The 7 day week seems natural to people today, but it did not always exist. Its origins lie in the days of ancient Babylon, and it is not the only system that has been tried. The names of the days of the week, although ancient, have been changed over time.
Origins of the 7 Day Week
It is easy to take the 7 day week for granted. After all, its use is near universal today, and after all how else could it really be done? But every system must have a beginning somewhere, and although in use for thousands of years, the 7 day week had to start somewhere.
Not all ancient calendars made use of the 7 day week. The Romans during the Republic, for example, did not have a seven day week, but marked a recurring cycle of 8 days to mark when a market would be held in Rome. The Romans did not have a 7 day week until the Imperial period.
As late as the 18th Century attempts were made to change the calendar. The forces behind the French Revolution understood that the days of the week could be changed. With other changes to the calendar, and even a complete redefinition of our basic units of time (the second, minute and hour), they made a 10 day week. These days were not even given special names, but were called simply primidi (first day), duodi (second day), and so on.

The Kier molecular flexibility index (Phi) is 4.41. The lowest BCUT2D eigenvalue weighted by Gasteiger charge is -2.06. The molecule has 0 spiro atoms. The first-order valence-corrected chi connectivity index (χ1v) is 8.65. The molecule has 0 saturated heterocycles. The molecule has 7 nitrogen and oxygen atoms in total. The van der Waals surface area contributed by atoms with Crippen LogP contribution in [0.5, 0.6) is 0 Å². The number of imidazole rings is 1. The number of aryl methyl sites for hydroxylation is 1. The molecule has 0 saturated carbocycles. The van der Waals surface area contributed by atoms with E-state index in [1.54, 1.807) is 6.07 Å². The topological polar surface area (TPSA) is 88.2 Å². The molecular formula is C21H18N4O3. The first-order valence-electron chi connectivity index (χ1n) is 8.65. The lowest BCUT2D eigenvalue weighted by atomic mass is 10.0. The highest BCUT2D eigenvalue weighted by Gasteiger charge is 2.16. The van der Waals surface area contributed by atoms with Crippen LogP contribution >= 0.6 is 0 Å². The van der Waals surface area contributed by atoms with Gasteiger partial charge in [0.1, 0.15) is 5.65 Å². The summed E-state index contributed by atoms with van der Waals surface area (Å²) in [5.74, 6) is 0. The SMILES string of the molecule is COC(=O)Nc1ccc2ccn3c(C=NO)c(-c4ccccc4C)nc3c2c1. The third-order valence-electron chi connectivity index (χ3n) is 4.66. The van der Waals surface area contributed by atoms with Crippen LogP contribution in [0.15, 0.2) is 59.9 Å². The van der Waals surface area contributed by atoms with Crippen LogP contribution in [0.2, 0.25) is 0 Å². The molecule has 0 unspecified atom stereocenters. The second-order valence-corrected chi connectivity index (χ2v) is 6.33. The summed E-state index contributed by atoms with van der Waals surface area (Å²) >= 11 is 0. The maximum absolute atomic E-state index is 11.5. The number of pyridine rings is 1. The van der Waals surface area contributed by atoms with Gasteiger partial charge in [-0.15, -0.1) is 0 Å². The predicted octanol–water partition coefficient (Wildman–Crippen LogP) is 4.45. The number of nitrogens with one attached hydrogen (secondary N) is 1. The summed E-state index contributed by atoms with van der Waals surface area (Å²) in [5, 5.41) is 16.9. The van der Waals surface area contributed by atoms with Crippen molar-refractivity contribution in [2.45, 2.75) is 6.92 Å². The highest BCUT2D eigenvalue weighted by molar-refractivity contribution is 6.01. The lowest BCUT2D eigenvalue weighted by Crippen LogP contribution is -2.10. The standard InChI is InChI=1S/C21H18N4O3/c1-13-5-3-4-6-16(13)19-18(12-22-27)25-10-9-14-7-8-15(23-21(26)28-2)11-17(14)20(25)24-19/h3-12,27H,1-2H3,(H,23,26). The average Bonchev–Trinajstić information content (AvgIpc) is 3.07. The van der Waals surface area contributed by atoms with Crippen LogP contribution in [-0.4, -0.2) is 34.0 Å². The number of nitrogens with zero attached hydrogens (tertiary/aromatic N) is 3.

Unsurprisingly this try at calendar reform did not succeed. By this point in time the 7 day system was so ingrained into people that it was difficult to enact any sort of change. Imagine what would happen today if workers were now told that they had a ten day week and weekends would no longer come after five working days. It wouldn’t work.
Our own 7 day week seems to come from the ancient Babylonians over 3000 years ago. Why the 7 day week was chosen is not exactly sure. Some have theorized that 7 was the number of “planets” which could be seen by Babylonian astronomers (Sun, Moon, Mercury, Venus, Mars, Saturn, Jupiter), and this gave significance to the number 7.
It is more commonly believed that the 7 day week was used to approximate the lunar cycle. Like our own calendar, Babylonian months revolved around the lunar cycle, which lasts about 29 and a half days. (Our word month comes from the word moon). Because the lunar cycle did not perfectly coincide with the day, months would be either 29 or 30 days, alternating.
However, the Babylonians also wanted a unit of measurement that would be larger than the day but smaller than the month. 4 weeks of 7 days comes the closest to an even division, if one does not make the weeks last longer than the lunar cycle (five 6 day weeks would close the week cycle after the lunar cycle had already begun again). Because of the significance of 7 with the number of planets, it made sense to have a 7 day week.